Employment Cases Update

Lynam & Anor v Birmingham City Council UKEAT/0072/17/JOJ

Date published: 07/09/2017

Appeal against the dismissal of the Claimants' claims that the Respondent had breached their contracts of employment by failing to offer them the opportunity to apply for a voluntary redundancy package before dismissing them. Appeal allowed.

In December 2013 the Respondent announced on their intranet in a notice headed "Voluntary Redundancy (VR) Information and guidance for employees" that they had decided to undertake a process offering a generous VR package in 2014/15. The process was to cover "affected" employees identified as such in a section 188 notice, which included the Claimants. The notice stated that all eligible employees would be contacted and invited to make an application for VR. In September 2014 the Claimants were told that VR would not be available to them and they were made compulsorily redundant with effect from 30 April 2015. They claimed damages for breach of contract based on the Respondent's failure to allow them to apply for VR. The ET dismissed their claims on the basis that the Claimants had no contractual right to apply for VR because: (a) the Council had only offered an enhanced VR package in one previous year and it was unlikely to be repeated after 2014/15 so that there was no "policy" such as to give rise to a contractual right; (b) only employees invited to apply for VR would be eligible and have a contractual right to do so and, anyway, those who did apply had no right to receive VR; and (c) employees within a pool whose role was being deleted had no right to apply for VR. The Claimants appealed.

The EAT allowed the appeal. First, the Claimants were not relying on whether VR was a policy or custom and practice - what they were saying was that the Respondent had communicated that they, as the affected employees, could apply for VR and the fact that in the end they could not was a breach of contract. Secondly, even though there was no guarantee that employees who applied for VR would actually be offered it, the affected Claimants were all 'eligible' to apply. Thirdly, the Respondent had not communicated that there was any restriction on the right to apply for VR.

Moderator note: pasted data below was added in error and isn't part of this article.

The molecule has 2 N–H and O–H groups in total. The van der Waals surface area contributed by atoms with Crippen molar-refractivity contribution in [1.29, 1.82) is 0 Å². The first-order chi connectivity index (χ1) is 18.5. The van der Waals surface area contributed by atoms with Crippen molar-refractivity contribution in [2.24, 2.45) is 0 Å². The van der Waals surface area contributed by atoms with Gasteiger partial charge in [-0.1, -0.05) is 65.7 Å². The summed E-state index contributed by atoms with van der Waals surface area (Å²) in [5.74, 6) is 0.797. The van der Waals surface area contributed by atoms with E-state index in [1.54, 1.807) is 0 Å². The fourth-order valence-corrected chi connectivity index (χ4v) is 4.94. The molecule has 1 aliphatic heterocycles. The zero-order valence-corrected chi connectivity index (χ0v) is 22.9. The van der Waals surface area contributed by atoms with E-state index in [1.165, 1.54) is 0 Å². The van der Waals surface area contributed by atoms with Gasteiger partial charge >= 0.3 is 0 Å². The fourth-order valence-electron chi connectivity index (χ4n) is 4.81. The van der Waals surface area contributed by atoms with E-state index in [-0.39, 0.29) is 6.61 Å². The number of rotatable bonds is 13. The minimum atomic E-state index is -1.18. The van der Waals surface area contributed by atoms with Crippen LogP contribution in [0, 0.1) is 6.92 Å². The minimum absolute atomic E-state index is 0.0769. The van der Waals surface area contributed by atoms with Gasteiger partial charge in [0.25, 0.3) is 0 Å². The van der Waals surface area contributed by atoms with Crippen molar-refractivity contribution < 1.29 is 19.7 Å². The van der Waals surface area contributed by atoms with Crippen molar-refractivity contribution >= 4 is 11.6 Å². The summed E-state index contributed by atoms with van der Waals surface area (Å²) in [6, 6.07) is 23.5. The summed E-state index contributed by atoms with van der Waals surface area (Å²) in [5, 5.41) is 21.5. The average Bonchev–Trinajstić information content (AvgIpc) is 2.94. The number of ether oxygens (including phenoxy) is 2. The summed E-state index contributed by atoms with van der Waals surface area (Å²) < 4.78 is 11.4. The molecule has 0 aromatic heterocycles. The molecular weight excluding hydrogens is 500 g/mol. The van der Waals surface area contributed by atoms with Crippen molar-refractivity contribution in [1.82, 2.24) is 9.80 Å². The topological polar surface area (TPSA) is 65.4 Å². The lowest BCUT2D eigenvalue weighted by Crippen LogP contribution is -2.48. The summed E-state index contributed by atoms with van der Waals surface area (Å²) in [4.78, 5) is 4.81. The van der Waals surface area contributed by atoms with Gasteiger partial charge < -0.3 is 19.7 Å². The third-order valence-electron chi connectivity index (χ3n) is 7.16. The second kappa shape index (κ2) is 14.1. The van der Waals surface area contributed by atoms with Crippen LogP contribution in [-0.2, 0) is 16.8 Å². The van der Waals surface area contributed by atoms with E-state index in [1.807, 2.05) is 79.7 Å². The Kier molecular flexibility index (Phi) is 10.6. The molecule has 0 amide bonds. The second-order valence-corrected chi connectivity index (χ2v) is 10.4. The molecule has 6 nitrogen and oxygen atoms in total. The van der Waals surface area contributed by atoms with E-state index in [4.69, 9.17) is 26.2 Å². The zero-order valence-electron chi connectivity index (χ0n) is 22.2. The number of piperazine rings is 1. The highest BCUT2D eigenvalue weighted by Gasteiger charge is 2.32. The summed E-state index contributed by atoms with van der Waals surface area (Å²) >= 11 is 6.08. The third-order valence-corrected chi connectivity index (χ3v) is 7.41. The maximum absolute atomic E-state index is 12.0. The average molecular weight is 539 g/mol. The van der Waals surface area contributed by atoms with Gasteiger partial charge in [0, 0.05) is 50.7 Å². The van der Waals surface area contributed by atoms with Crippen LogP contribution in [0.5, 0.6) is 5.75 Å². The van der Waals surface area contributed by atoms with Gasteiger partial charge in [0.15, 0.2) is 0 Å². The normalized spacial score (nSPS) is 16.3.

Appeal No. UKEAT/0072/17/JOJ

EMPLOYMENT APPEAL TRIBUNAL

FLEETBANK HOUSE, 2-6 SALISBURY SQUARE, LONDON EC4Y 8AE

At the Tribunal

On 8 August 2017

Judgment handed down on 6 September 2017

Before

HIS HONOUR JUDGE SHANKS

(SITTING ALONE)

(1) LYNAM

(2) ROONEY (APPELLANTS)

BIRMINGHAM CITY COUNCIL (RESPONDENT)

Transcript of Proceedings

JUDGMENT

APPEARANCES

For the Appellants
MR COLIN BOURNE (of Counsel)
Instructed by:
Messrs Pickerings LLP Solicitors
Etchell House
Etchell Court
Bonehill Road
Tamworth
Staffordshire
B78 3HQ

For the Respondent
MR PATRICK KEITH (of Counsel)
Instructed by:
Birmingham City Council
Legal and Democratic Services
10 Woodcock Street
Birmingham
West Midlands
B2 2UP

SUMMARY

CONTRACT OF EMPLOYMENT - Implied term/variation/construction of term

In December 2013 the Council announced on their intranet in a notice headed "Voluntary Redundancy (VR) Information and guidance for employees" that they had decided to undertake a process offering a generous VR package in 2014/15. The process was to cover "affected" employees identified as such in a section 188 notice, which included the Claimants. The notice stated that all eligible employees would be contacted and invited to make an application for VR. In September 2014 the Claimants were told that VR would not be available to them and they were made compulsorily redundant with effect from 30 April 2015. They claimed damages for breach of contract based on the Council's failure to allow them to apply for VR.